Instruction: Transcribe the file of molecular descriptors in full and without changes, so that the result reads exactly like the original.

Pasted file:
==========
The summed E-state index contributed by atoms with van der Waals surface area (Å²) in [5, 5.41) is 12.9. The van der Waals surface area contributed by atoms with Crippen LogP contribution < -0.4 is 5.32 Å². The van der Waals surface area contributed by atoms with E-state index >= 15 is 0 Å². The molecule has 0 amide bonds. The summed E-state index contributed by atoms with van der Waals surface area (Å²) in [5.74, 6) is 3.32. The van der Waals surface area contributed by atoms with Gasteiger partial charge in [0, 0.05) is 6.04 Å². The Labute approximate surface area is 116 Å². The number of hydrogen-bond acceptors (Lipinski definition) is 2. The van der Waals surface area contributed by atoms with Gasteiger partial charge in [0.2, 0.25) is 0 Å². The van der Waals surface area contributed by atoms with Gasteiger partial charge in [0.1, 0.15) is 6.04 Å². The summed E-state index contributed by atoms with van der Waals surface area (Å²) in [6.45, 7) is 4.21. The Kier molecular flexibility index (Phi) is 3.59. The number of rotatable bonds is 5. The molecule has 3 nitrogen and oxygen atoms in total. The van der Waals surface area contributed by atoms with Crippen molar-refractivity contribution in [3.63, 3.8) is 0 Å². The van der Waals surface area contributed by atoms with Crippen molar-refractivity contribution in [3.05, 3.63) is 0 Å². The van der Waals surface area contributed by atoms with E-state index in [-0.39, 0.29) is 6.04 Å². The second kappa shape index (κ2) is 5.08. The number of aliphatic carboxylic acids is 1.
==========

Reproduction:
The summed E-state index contributed by atoms with van der Waals surface area (Å²) in [5, 5.41) is 12.9. The van der Waals surface area contributed by atoms with Crippen LogP contribution < -0.4 is 5.32 Å². The van der Waals surface area contributed by atoms with E-state index >= 15 is 0 Å². The molecule has 0 amide bonds. The summed E-state index contributed by atoms with van der Waals surface area (Å²) in [5.74, 6) is 3.32. The van der Waals surface area contributed by atoms with Gasteiger partial charge in [0, 0.05) is 6.04 Å². The Labute approximate surface area is 116 Å². The number of hydrogen-bond acceptors (Lipinski definition) is 2. The van der Waals surface area contributed by atoms with Gasteiger partial charge in [0.2, 0.25) is 0 Å². The van der Waals surface area contributed by atoms with Gasteiger partial charge in [0.1, 0.15) is 6.04 Å². The summed E-state index contributed by atoms with van der Waals surface area (Å²) in [6.45, 7) is 4.21. The Kier molecular flexibility index (Phi) is 3.59. The number of rotatable bonds is 5. The molecule has 3 nitrogen and oxygen atoms in total. The van der Waals surface area contributed by atoms with Crippen molar-refractivity contribution in [3.63, 3.8) is 0 Å². The van der Waals surface area contributed by atoms with Crippen molar-refractivity contribution in [3.05, 3.63) is 0 Å². The van der Waals surface area contributed by atoms with E-state index in [-0.39, 0.29) is 6.04 Å². The second kappa shape index (κ2) is 5.08. The number of aliphatic carboxylic acids is 1.